Lucien Simard was born in Saint-François, Quebec, in 1926. Both his family and community had strong connections to seafaring. After his 18th birthday, he started working as a sailor on a merchant ship. Soon after, Simard tried to enlist in the Royal Canadian Navy, but was rejected because he couldn’t speak English. He remained in the Merchant Navy for the length of the war and participated in the Battle of St Lawrence. Simard was one of 12,000 Canadians and Newfoundlanders who served in the Merchant Navy during the Second World War. Approximately 1,600 merchant sailors lost their lives due to enemy action.
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I hail from Charlevoix originally. I was born in Saint-François, a sailors’ town. They always told me, even though I never believed it, that I had sailor's blood in my veins. We didn't have a lot of opportunities to leave in those days, unless it was on a boat.
One of my father's cousins had a ship, he owned a large ship that was chartered by Clarke Steamship. He hired me to work for him as a sailor. I didn't speak any English. I had spoken to some other young fellows who were there and who told me that you had to speak English, you didn’t have a choice. If you had a lot of experience in the merchant navy or an officer's certificate or a lot of years in the merchant navy, you could maybe get transferred to the navy. I said to myself, let's start in the merchant marine while waiting, since I can’t [get into the navy].
When I went to enlist in the navy, maybe about three months after starting on a merchant ship, we had a stopover in Québec City. I went to the call field, if you’re familiar with that. There was a navy officer there, and plenty of young men who were there for the training, sailors in smart uniforms, well dressed, very well-organized. They were maybe a little bit older than me. The officer who had me come into his office told me that, “since you don’t speak English, we don’t have the time to teach you. You look like a good lad, and since you’re in the merchant navy, it’s best to stay there. Stay there, the other forces won’t have a place for you.”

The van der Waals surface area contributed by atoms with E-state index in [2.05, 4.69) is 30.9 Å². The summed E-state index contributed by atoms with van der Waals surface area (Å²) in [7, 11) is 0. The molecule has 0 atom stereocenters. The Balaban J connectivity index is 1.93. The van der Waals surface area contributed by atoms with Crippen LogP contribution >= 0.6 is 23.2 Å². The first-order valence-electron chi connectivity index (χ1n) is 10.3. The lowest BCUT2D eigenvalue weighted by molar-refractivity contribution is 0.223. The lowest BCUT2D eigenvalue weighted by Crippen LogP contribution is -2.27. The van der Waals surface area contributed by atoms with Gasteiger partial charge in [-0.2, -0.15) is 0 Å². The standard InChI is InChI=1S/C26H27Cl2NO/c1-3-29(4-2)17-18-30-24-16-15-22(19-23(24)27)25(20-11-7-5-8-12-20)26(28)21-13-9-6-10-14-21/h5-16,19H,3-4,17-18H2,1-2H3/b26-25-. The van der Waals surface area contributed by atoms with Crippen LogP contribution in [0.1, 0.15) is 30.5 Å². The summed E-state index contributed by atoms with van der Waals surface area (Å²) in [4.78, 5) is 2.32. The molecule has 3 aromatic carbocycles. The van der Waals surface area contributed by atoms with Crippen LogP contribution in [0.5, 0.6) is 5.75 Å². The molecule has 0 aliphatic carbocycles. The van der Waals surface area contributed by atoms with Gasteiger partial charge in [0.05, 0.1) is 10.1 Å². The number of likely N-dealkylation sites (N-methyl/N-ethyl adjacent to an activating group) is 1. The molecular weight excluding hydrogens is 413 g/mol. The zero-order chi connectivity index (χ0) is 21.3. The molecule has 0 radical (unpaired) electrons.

I was sailing on a ship that was transporting airplane fuel and cement. The high-octane fuel was placed in one compartment, cement in the other, and the rest of the fuel was put into barrels on the deck. It was for the planes and to build the base in Longue-Pointe de Mingan. That was a base the Americans were building in order to fly over the St. Lawrence River and monitor for submarines that could have made their way down the river. We now know that some submarines made it all the way to the Saguenay during the war. Some ships were sunk in Ste-Luce-sur-Mer, right next to Rimouski, so we were right in the thick of it.
We had some consolation. The captain would always say to us, since we were young, "There’s no danger for you guys, don’t worry about anything. I’m the captain; if a submarine surfaces, we give up, they’ll take me back to Germany as a prisoner, and the rest of you just have to make for the shore, take the lifeboats, get to land, you’ll be home.” It really comforted us. We used it to motivate us to keep going.
The darkness was what was really difficult for us. It bothered me particularly the darkness, when dark came early, whether it was in the spring or fall. The summer was alright since the days were longer. When you are out at sea and night begins at 4:00 pm, you go into a room, and out goes the light. Into the kitchen, out goes the light. We weren't even allowed to light a match in the room unless the portholes were completely covered. We were in utter darkness. All along the Gaspé coast all the way to Newfoundland, you were in complete darkness. During the war, the houses located all the way down the Gaspé coast had to cover their windows. The submarines were torpedoing the ships only 5–10 miles offshore.
When the war of 1939–1945 ended, it wasn't over for us. The submarines disappeared, but the mines remained.
I kept going in the merchant marine. I didn't stop. I learned how to speak English.